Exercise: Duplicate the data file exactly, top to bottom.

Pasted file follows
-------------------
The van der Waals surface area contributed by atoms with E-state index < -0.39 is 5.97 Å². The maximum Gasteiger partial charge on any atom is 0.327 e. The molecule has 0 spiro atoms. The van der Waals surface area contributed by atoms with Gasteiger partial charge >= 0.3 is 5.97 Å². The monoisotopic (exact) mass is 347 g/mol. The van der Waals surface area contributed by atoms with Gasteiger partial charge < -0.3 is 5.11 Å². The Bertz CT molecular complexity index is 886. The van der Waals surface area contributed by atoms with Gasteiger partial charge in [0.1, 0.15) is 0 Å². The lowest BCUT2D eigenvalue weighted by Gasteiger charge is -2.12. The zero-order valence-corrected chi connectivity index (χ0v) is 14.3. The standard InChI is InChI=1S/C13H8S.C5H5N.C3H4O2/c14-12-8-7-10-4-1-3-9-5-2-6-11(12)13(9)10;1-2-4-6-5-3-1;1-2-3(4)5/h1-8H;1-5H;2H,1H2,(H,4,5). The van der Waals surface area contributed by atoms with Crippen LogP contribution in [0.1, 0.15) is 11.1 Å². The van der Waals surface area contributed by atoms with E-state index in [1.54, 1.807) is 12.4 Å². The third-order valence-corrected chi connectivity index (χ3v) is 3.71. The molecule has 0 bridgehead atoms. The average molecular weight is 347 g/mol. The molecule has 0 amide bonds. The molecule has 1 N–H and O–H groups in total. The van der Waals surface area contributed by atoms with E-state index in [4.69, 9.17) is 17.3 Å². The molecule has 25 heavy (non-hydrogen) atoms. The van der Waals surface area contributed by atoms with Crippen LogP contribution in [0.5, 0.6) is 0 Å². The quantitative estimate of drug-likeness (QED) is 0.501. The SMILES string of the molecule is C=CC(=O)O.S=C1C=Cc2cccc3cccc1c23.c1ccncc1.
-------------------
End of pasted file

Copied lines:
The van der Waals surface area contributed by atoms with E-state index < -0.39 is 5.97 Å². The maximum Gasteiger partial charge on any atom is 0.327 e. The molecule has 0 spiro atoms. The van der Waals surface area contributed by atoms with Gasteiger partial charge >= 0.3 is 5.97 Å². The monoisotopic (exact) mass is 347 g/mol. The van der Waals surface area contributed by atoms with Gasteiger partial charge < -0.3 is 5.11 Å². The Bertz CT molecular complexity index is 886. The van der Waals surface area contributed by atoms with Gasteiger partial charge in [0.1, 0.15) is 0 Å². The lowest BCUT2D eigenvalue weighted by Gasteiger charge is -2.12. The zero-order valence-corrected chi connectivity index (χ0v) is 14.3. The standard InChI is InChI=1S/C13H8S.C5H5N.C3H4O2/c14-12-8-7-10-4-1-3-9-5-2-6-11(12)13(9)10;1-2-4-6-5-3-1;1-2-3(4)5/h1-8H;1-5H;2H,1H2,(H,4,5). The van der Waals surface area contributed by atoms with Crippen LogP contribution in [0.1, 0.15) is 11.1 Å². The van der Waals surface area contributed by atoms with E-state index in [1.54, 1.807) is 12.4 Å². The third-order valence-corrected chi connectivity index (χ3v) is 3.71. The molecule has 0 bridgehead atoms. The average molecular weight is 347 g/mol. The molecule has 0 amide bonds. The molecule has 1 N–H and O–H groups in total. The van der Waals surface area contributed by atoms with E-state index in [4.69, 9.17) is 17.3 Å². The molecule has 25 heavy (non-hydrogen) atoms. The van der Waals surface area contributed by atoms with Crippen LogP contribution in [0.5, 0.6) is 0 Å². The quantitative estimate of drug-likeness (QED) is 0.501. The SMILES string of the molecule is C=CC(=O)O.S=C1C=Cc2cccc3cccc1c23.c1ccncc1.